Opposition parties in Germany are clamouring for the abolition of new hate speech law that proposes that social media firms who fail to take down hate speeches should be fined. They argue that such a law is unlawful and defeats the freedom of speech. In simpler terms, they ae advocating that private companies do not have the sole right to determine which posts to be updated.
The NetzDG law came into force on January 1, taking cognizance of social media firms with more 2 million subscribers and imposed fines of up to £50m on social networking sites that fail to abide by the law to pull down extreme contents. In view of this, however, it translates that there would be a significant increase in the removal of contents on popular social networking sites like Facebook and Twitter.
Following the imposition of the new law, a series of anti-Islam and anti-migrant tweets have been removed on Twitter, as well as the satirical comments made by Titanic’s accounts after it made a caricature of the anti-Islam posts.
The General Secretary of the liberal Free Democrats (FDP) expressed her concerns about the law to Sonntag newspaper. According to him, it’s unlawful for the operators of the platform to be saddled with the decision pertaining the legality of posts or comments. She said:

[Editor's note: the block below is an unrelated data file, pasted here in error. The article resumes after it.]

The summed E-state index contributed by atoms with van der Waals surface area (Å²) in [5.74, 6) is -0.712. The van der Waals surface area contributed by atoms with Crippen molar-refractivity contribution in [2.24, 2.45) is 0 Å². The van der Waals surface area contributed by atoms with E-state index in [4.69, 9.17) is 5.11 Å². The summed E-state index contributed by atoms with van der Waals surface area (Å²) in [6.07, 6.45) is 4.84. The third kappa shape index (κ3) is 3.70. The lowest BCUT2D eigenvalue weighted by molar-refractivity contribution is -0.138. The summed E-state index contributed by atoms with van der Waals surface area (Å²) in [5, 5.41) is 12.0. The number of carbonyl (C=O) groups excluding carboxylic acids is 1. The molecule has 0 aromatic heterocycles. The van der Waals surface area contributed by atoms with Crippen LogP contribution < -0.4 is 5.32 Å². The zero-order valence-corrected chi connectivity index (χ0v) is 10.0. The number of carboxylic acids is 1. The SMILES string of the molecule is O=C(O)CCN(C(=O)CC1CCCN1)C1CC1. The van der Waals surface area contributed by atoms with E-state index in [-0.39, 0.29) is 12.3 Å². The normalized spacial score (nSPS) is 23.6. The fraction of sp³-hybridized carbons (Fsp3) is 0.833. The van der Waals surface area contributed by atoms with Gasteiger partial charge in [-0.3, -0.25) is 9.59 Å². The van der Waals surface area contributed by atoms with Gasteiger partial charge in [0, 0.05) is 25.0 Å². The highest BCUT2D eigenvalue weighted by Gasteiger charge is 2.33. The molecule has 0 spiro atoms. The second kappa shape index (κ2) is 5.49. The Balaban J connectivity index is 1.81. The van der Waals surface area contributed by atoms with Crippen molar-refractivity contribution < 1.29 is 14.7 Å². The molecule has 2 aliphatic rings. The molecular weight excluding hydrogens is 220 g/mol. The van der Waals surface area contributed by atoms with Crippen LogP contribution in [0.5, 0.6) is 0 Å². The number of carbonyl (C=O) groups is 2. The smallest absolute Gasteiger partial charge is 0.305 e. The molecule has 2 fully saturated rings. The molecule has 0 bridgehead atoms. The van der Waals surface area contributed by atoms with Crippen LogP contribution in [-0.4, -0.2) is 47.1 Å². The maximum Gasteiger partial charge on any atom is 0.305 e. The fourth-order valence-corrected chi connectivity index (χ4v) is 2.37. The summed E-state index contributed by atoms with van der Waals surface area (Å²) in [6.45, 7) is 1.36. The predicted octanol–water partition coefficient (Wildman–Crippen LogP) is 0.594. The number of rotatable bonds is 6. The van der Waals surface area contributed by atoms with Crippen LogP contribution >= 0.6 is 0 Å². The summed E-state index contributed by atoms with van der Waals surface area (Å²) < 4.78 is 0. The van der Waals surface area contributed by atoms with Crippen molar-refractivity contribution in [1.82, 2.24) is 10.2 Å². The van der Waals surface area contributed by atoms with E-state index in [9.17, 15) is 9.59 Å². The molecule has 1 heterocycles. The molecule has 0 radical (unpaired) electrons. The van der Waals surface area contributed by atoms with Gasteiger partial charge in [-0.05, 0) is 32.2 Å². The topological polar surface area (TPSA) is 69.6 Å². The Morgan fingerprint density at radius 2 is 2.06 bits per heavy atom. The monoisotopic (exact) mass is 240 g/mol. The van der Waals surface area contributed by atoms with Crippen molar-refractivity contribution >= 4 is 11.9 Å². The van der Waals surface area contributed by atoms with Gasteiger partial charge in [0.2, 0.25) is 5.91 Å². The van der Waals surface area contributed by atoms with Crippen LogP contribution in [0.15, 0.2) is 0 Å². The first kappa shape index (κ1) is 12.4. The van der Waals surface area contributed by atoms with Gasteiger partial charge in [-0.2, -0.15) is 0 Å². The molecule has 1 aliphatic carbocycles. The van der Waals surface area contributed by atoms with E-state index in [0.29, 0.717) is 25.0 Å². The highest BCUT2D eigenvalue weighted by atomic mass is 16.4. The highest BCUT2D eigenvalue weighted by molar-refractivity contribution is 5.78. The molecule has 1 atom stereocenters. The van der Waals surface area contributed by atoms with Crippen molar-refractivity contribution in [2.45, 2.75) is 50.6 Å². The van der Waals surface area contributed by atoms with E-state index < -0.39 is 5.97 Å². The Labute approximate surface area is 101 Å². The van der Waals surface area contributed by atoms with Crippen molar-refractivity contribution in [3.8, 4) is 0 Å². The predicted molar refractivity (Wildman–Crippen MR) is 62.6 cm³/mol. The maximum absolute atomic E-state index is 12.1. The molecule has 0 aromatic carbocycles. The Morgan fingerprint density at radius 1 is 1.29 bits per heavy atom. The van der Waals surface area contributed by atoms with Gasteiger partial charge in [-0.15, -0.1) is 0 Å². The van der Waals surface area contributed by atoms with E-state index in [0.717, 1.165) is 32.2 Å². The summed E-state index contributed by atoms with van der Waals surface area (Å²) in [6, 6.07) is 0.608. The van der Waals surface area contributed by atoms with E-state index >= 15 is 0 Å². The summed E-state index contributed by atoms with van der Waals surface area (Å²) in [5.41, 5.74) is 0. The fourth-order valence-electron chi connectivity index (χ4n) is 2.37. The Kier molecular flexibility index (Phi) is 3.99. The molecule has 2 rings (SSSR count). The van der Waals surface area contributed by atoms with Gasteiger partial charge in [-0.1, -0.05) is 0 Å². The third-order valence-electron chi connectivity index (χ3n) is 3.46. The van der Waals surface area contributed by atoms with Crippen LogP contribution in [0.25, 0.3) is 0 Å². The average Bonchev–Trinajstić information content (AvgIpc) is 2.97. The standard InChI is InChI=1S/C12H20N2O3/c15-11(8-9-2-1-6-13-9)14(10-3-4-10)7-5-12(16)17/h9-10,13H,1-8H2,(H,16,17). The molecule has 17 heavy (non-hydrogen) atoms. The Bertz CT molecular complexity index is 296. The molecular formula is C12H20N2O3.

“The past few days have clearly shown that private providers aren’t always able to make the right decision about whether suspected criminal statements made online are unlawful, satirical or a tasteless expression of opinion that nonetheless needs to be tolerated in a democracy.”
Another member of an opposition party, Simone Peter, leader of the Greens, condemned the new law and said that giving social network operators the responsibility to influence freedom of speech and the press in Germany is unlawful, with a reference to the suspension of Titanic’s account. According to her, this action is a clear indicator that the social media operators have the responsibility to judge a post or a comment.
What these opposition parties are clamouring for is that the law is made flexible or replaced with a “proper” one as Beer suggests. Nevertheless, it is tough to unanimously agree on what a post is directly saying if it is clouded with satire or parody. While some may take it to have a literal meaning, others would agree that a deeper meaning is attached.
Whatever the case, social media operators, especially Twitter and Facebook are obviously caught up between the new hate speech law and the dictates of the opposition parties. In other words, they have a choice to either pay the huge fine should they fail to take down such posts or be cheered by the opposition parties.
Parliamentary leader of the radical Left, Sahra Wagenknecht, another opposition party leader said that the new law should be abolished. “The law is a slap in the face for all democratic principles because, in a constitutional state, courts rather than companies make decisions about what is lawful and is not”, she said.
This is definitely a tough one for the operators.